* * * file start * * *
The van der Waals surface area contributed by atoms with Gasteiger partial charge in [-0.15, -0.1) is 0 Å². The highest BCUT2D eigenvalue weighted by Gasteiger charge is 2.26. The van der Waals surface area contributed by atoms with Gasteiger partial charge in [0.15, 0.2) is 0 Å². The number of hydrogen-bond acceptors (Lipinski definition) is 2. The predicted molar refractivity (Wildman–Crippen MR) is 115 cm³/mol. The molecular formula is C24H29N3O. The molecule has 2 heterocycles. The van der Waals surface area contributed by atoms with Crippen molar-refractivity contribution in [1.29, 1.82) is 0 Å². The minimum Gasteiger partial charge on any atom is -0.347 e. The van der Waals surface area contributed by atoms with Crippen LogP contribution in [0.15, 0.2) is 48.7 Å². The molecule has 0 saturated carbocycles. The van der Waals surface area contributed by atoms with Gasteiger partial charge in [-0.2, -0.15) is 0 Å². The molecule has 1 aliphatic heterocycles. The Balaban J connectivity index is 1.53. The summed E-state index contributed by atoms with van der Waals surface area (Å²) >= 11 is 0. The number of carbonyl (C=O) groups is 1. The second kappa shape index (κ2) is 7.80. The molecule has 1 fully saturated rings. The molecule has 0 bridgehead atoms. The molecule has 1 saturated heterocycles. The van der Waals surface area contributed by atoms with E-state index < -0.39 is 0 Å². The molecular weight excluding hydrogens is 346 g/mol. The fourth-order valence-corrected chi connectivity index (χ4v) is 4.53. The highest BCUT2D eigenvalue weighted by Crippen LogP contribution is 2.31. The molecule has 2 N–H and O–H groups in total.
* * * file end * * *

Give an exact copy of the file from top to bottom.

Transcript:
The van der Waals surface area contributed by atoms with Gasteiger partial charge in [-0.15, -0.1) is 0 Å². The highest BCUT2D eigenvalue weighted by Gasteiger charge is 2.26. The van der Waals surface area contributed by atoms with Gasteiger partial charge in [0.15, 0.2) is 0 Å². The number of hydrogen-bond acceptors (Lipinski definition) is 2. The predicted molar refractivity (Wildman–Crippen MR) is 115 cm³/mol. The molecular formula is C24H29N3O. The molecule has 2 heterocycles. The van der Waals surface area contributed by atoms with Crippen molar-refractivity contribution in [1.29, 1.82) is 0 Å². The minimum Gasteiger partial charge on any atom is -0.347 e. The van der Waals surface area contributed by atoms with Crippen LogP contribution in [0.15, 0.2) is 48.7 Å². The molecule has 0 saturated carbocycles. The van der Waals surface area contributed by atoms with Gasteiger partial charge in [-0.2, -0.15) is 0 Å². The molecule has 1 aliphatic heterocycles. The Balaban J connectivity index is 1.53. The summed E-state index contributed by atoms with van der Waals surface area (Å²) >= 11 is 0. The number of carbonyl (C=O) groups is 1. The second kappa shape index (κ2) is 7.80. The molecule has 1 fully saturated rings. The molecule has 0 bridgehead atoms. The molecule has 1 saturated heterocycles. The van der Waals surface area contributed by atoms with E-state index < -0.39 is 0 Å². The molecular weight excluding hydrogens is 346 g/mol. The fourth-order valence-corrected chi connectivity index (χ4v) is 4.53. The highest BCUT2D eigenvalue weighted by Crippen LogP contribution is 2.31. The molecule has 2 N–H and O–H groups in total.